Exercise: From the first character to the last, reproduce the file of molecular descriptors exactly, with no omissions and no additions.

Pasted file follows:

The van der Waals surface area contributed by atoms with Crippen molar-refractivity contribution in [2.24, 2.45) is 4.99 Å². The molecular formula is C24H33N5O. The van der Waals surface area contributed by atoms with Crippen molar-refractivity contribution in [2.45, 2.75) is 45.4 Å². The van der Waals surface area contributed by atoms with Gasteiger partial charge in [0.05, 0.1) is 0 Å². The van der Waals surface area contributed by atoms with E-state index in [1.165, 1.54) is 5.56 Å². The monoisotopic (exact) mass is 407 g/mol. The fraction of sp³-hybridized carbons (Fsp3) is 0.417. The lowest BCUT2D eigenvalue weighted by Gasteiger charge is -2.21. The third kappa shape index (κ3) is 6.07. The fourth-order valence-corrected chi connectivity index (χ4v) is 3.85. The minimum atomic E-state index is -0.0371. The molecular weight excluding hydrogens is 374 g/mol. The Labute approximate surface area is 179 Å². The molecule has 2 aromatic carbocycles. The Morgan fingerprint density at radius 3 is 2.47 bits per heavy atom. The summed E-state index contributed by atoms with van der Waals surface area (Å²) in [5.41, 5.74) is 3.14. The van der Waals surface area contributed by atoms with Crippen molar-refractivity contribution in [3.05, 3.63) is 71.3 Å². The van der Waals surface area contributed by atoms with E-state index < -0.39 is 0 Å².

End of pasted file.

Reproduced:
The van der Waals surface area contributed by atoms with Crippen molar-refractivity contribution in [2.24, 2.45) is 4.99 Å². The molecular formula is C24H33N5O. The van der Waals surface area contributed by atoms with Crippen molar-refractivity contribution in [2.45, 2.75) is 45.4 Å². The van der Waals surface area contributed by atoms with Gasteiger partial charge in [0.05, 0.1) is 0 Å². The van der Waals surface area contributed by atoms with E-state index in [1.165, 1.54) is 5.56 Å². The monoisotopic (exact) mass is 407 g/mol. The fraction of sp³-hybridized carbons (Fsp3) is 0.417. The lowest BCUT2D eigenvalue weighted by Gasteiger charge is -2.21. The third kappa shape index (κ3) is 6.07. The fourth-order valence-corrected chi connectivity index (χ4v) is 3.85. The minimum atomic E-state index is -0.0371. The molecular weight excluding hydrogens is 374 g/mol. The Labute approximate surface area is 179 Å². The molecule has 2 aromatic carbocycles. The Morgan fingerprint density at radius 3 is 2.47 bits per heavy atom. The summed E-state index contributed by atoms with van der Waals surface area (Å²) in [5.41, 5.74) is 3.14. The van der Waals surface area contributed by atoms with Crippen molar-refractivity contribution in [3.05, 3.63) is 71.3 Å². The van der Waals surface area contributed by atoms with E-state index < -0.39 is 0 Å².